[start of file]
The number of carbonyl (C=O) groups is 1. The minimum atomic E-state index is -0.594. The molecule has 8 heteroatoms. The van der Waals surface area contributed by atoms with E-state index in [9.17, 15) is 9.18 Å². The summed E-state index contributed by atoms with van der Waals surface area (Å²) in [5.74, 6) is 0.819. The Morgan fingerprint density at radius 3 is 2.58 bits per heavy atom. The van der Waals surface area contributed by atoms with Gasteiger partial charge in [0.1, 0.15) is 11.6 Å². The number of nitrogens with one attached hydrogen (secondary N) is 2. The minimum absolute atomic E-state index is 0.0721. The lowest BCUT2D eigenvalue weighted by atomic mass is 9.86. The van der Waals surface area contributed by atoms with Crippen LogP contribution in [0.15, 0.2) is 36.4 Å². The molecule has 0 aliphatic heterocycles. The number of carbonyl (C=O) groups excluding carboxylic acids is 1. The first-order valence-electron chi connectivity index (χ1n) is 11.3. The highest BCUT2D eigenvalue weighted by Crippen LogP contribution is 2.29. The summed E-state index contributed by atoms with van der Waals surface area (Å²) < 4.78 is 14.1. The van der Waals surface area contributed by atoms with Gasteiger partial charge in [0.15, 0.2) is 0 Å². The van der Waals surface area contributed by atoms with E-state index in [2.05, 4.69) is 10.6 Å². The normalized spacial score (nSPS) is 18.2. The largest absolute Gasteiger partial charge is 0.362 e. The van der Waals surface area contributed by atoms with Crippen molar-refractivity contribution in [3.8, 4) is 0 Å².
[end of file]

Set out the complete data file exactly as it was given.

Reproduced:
The number of carbonyl (C=O) groups is 1. The minimum atomic E-state index is -0.594. The molecule has 8 heteroatoms. The van der Waals surface area contributed by atoms with E-state index in [9.17, 15) is 9.18 Å². The summed E-state index contributed by atoms with van der Waals surface area (Å²) in [5.74, 6) is 0.819. The Morgan fingerprint density at radius 3 is 2.58 bits per heavy atom. The van der Waals surface area contributed by atoms with Gasteiger partial charge in [0.1, 0.15) is 11.6 Å². The number of nitrogens with one attached hydrogen (secondary N) is 2. The minimum absolute atomic E-state index is 0.0721. The lowest BCUT2D eigenvalue weighted by atomic mass is 9.86. The van der Waals surface area contributed by atoms with Crippen LogP contribution in [0.15, 0.2) is 36.4 Å². The molecule has 0 aliphatic heterocycles. The number of carbonyl (C=O) groups excluding carboxylic acids is 1. The first-order valence-electron chi connectivity index (χ1n) is 11.3. The highest BCUT2D eigenvalue weighted by Crippen LogP contribution is 2.29. The summed E-state index contributed by atoms with van der Waals surface area (Å²) < 4.78 is 14.1. The van der Waals surface area contributed by atoms with Gasteiger partial charge in [0.15, 0.2) is 0 Å². The van der Waals surface area contributed by atoms with E-state index in [2.05, 4.69) is 10.6 Å². The normalized spacial score (nSPS) is 18.2. The largest absolute Gasteiger partial charge is 0.362 e. The van der Waals surface area contributed by atoms with Crippen molar-refractivity contribution in [3.8, 4) is 0 Å².